U.S. troops stationed across the Middle East are on the lookout for Iran’s regional network of allied militias potentially opening new fronts in the most serious flare-up of Israeli-Palestinian violence in decades.
“We are monitoring across the region for any indicators or warnings that these groups would consider piling on or entering this conflict in a way that escalates it,” a spokesperson for U.S. Central Command (CENTCOM) told Newsweek.
This is why, according to the spokesperson, “we adjusted our posture.”
One day after the surprise land, air and sea attack led by the Palestinian Hamas movement against Israel on Saturday, Defense Secretary Lloyd Austin announced new military moves designed “to bolster regional deterrence efforts.” This included the deployment of the USS Gerald R. Ford Carrier Strike Group to the Eastern Mediterranean and boosting supplies of equipment and resources to the Israel Defense Forces (IDF).
The CENTCOM spokesperson declined to divulge “specific force protection measures or future operations,” but affirmed that “we remain concerned about Iranian supported militia groups and that we continue to take appropriate measures to ensure the security of U.S. military personnel.”
As of January 2022, one year into President Joe Biden‘s tenure in office, the U.S. had more than 30,000 troops in the Middle East, including roughly 2,500 in Iraq and 900 in Syria. The latest data provided by the Pentagon‘s budget request submitted in March for fiscal year 2024 show the number of troops supporting operations in these two countries rose from 3,400 in fiscal year 2022 to 3,949 in fiscal year 2023 with a request to draw down to 3,558 in the coming fiscal year.
Iraq and Syria have hosted Iran-backed militias that have occasionally targeted U.S. troops, drawing U.S. airstrikes on the groups’ positions on several occasions under Biden and his predecessor, former President Donald Trump.
While no attacks have compared to the comprehensive operation launched by Hamas on Israel over the weekend, militias with suspected links to Iran in Iraq and Syria have at times conducted multifaceted attacks of their own involving rockets, drones and small arms fire.
A number of these mostly Shiite Muslim militias, such as Asaib Ahl al-Haq, Kataib Hezbollah, Kataib Hezbollah al-Nujaba and Kataib Sayyid al-Shuhada, all based in Iraq but known to be active in Syria as well, have expressed ardent support for Hamas and have even weighed joining in the fight, potentially by taking aim at U.S. personnel over their military presence in the two countries as well as for their support for Israel.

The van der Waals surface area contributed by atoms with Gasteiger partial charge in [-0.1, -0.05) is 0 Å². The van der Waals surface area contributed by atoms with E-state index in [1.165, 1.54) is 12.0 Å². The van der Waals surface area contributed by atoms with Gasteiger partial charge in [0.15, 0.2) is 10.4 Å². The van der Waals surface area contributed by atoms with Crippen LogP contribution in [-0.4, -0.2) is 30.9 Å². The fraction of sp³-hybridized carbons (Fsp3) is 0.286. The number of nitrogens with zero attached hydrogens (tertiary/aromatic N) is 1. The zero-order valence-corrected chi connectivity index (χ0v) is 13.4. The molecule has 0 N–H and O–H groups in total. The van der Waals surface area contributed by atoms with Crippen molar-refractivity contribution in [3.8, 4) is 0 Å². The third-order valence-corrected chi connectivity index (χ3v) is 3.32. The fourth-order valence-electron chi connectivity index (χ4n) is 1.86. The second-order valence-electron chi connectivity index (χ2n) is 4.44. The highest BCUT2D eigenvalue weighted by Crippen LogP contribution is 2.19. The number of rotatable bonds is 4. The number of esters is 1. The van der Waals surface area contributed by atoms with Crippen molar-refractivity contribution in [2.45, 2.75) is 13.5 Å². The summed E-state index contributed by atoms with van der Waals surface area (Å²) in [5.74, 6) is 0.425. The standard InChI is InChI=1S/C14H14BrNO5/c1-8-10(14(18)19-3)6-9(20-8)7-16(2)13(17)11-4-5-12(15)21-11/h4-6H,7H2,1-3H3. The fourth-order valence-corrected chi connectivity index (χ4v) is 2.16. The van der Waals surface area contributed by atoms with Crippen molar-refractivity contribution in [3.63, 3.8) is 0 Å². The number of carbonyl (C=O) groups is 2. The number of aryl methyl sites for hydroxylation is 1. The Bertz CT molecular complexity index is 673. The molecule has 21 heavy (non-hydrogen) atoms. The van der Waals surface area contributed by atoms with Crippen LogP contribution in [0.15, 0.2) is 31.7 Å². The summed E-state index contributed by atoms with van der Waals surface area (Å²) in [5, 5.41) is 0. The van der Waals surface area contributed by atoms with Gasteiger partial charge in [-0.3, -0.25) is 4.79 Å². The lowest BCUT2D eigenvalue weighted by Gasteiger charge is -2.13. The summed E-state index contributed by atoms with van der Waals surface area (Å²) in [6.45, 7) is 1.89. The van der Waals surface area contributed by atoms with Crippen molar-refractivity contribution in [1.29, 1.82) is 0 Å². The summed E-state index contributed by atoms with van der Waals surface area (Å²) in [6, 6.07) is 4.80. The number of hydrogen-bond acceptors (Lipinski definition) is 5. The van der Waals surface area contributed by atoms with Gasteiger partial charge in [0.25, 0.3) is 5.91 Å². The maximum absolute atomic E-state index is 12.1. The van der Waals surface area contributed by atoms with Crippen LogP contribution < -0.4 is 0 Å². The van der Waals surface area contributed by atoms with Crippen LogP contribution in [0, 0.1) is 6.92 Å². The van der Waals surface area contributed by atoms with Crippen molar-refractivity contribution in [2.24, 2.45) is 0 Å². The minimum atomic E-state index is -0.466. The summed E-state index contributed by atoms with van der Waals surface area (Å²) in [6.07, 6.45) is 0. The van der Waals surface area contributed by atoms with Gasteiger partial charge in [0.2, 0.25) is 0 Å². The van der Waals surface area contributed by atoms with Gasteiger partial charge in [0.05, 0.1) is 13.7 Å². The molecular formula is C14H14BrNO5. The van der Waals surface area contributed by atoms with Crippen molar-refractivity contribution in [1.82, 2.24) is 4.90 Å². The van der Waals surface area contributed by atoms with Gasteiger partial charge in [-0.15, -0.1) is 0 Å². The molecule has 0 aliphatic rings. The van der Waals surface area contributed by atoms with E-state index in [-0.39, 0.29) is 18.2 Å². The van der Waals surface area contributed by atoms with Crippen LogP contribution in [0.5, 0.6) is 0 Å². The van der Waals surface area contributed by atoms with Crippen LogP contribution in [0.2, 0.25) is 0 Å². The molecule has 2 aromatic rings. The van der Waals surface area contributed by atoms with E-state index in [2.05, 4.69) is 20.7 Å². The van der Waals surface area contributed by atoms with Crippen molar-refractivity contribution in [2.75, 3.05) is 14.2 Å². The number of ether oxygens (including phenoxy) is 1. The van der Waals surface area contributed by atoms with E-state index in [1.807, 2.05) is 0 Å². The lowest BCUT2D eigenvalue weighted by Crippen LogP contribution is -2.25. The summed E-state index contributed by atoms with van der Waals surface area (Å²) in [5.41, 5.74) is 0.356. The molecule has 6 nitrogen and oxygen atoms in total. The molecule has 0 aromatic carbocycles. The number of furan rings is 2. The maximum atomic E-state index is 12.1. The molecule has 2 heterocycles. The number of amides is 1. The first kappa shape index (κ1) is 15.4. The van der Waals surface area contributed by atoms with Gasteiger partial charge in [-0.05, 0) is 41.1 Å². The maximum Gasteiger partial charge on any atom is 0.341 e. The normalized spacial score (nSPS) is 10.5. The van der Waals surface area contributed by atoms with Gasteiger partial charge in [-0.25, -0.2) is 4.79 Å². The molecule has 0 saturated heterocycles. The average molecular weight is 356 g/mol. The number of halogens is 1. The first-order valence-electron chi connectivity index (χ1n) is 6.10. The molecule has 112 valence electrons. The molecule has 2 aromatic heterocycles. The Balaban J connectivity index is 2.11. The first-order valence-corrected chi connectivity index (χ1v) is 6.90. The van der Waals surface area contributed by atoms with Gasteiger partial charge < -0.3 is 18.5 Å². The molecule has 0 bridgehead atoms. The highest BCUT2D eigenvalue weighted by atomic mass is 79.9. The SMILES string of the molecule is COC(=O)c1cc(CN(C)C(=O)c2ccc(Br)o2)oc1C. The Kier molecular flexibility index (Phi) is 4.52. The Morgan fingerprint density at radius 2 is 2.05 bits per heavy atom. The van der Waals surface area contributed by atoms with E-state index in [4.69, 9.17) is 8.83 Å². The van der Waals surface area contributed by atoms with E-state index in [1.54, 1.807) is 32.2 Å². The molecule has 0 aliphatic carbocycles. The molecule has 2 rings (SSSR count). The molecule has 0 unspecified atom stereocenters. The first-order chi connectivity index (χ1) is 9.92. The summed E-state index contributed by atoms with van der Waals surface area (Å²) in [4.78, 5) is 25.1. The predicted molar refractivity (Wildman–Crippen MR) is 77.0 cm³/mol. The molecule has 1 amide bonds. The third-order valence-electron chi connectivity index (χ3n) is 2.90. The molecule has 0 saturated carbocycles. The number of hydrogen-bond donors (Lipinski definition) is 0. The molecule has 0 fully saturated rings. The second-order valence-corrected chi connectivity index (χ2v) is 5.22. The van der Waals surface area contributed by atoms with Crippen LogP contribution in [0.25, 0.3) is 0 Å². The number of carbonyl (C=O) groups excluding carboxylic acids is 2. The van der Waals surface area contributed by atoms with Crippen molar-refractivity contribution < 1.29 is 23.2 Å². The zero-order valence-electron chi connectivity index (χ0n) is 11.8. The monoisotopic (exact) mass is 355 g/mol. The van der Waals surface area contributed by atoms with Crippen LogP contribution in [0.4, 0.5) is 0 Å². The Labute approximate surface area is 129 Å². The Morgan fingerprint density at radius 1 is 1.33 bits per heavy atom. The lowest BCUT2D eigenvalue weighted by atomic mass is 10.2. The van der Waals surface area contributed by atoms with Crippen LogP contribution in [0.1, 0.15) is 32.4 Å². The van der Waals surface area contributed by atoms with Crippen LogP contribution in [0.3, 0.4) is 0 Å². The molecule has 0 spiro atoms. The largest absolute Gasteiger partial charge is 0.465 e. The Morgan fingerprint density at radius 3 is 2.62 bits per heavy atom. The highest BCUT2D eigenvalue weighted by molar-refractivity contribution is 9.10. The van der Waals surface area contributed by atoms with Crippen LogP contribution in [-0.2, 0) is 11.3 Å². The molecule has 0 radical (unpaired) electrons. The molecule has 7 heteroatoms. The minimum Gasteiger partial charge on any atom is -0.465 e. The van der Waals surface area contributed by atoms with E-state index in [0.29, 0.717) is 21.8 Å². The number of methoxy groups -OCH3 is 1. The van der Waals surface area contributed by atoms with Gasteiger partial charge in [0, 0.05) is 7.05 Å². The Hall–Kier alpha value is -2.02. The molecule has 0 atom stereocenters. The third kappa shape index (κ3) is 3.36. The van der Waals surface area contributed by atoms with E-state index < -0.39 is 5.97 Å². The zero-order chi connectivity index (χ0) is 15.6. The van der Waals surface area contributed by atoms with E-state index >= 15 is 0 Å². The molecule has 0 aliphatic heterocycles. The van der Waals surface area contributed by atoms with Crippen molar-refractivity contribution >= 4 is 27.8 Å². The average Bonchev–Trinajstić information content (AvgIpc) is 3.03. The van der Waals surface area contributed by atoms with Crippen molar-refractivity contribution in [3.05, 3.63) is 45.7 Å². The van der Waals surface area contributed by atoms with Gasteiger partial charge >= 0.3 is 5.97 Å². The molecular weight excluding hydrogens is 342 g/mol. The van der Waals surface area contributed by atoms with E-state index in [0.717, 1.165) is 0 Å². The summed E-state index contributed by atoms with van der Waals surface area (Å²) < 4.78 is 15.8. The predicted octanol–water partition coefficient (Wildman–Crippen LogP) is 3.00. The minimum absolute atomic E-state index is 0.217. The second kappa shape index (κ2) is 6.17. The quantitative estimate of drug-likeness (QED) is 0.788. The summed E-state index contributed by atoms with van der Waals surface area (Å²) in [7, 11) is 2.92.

Iraqi militias have a long history of targeting U.S. troops, dating back to the aftermath of the U.S.-led invasion of the country two decades ago, when rival Sunni and Shiite Muslim militias mobilized against one another and U.S. personnel. When the Islamic State militant group (ISIS) emerged from the instability, Iran intensified its backing of friendly forces to take on the jihadis and aid Syrian President Bashar al-Assad in his war against them and an array of other largely Sunni Muslim insurgent groups.
This intervention initially alienated Sunni Muslim Hamas, but the Palestinian movement has since bolstered ties with Iran and its allies under the common aim of opposing Israel.
Tehran, too, has praised Hamas’ recent surprise attack and the Iranian Mission to the United Nations told Newsweek on Wednesday that the Islamic Republic had provided Palestinian fighters with the “skills” that helped them to conduct such a devastating operation. And while Hamas’ representative in Lebanon told Newsweek later that same day that the group was in active coordination with Iran and other “Axis of Resistance” forces “before, during and after this battle,” the Iranian Mission denied that Iran had any direct role in it.
U.S. and Israeli officials have said they saw no clear evidence of Iran’s involvement in the Hamas attack.
The Iranian Mission previously denied to Newsweek that it was behind militia attacks against the U.S. in Iraq and Syria, though Iranian officials have called troops to be expelled from the two countries. The Syrian government, still firmly under Assad’s control, has also repeatedly demanded that the U.S. withdraw.
The Syrian leader spoke with his Iranian counterpart Ebrahim Raisi during a call Thursday in which they affirmed their joint support for Palestinians now facing a largest-ever Israeli bombing campaign against the Gaza Strip and called for Arab and Muslim unity against Israel.
As the regional fallout of Hamas’ attack and Israel’s still-unfolding campaign against Gaza continues, the CENTCOM spokesperson noted that the U.S. was taking a multi-pronged approach to shoring up deterrence.
“What we’re doing across the U.S. government is, one, flooding the zone with high-level phone calls and engagement to make clear our desire to contain this conflict, support the defense of Israel,” the spokesperson told Newsweek. “So, we are postured in monitoring, for any adversary, that would consider entering this conflict and escalating it.”
This is a developing news story. More information will be added as it becomes available.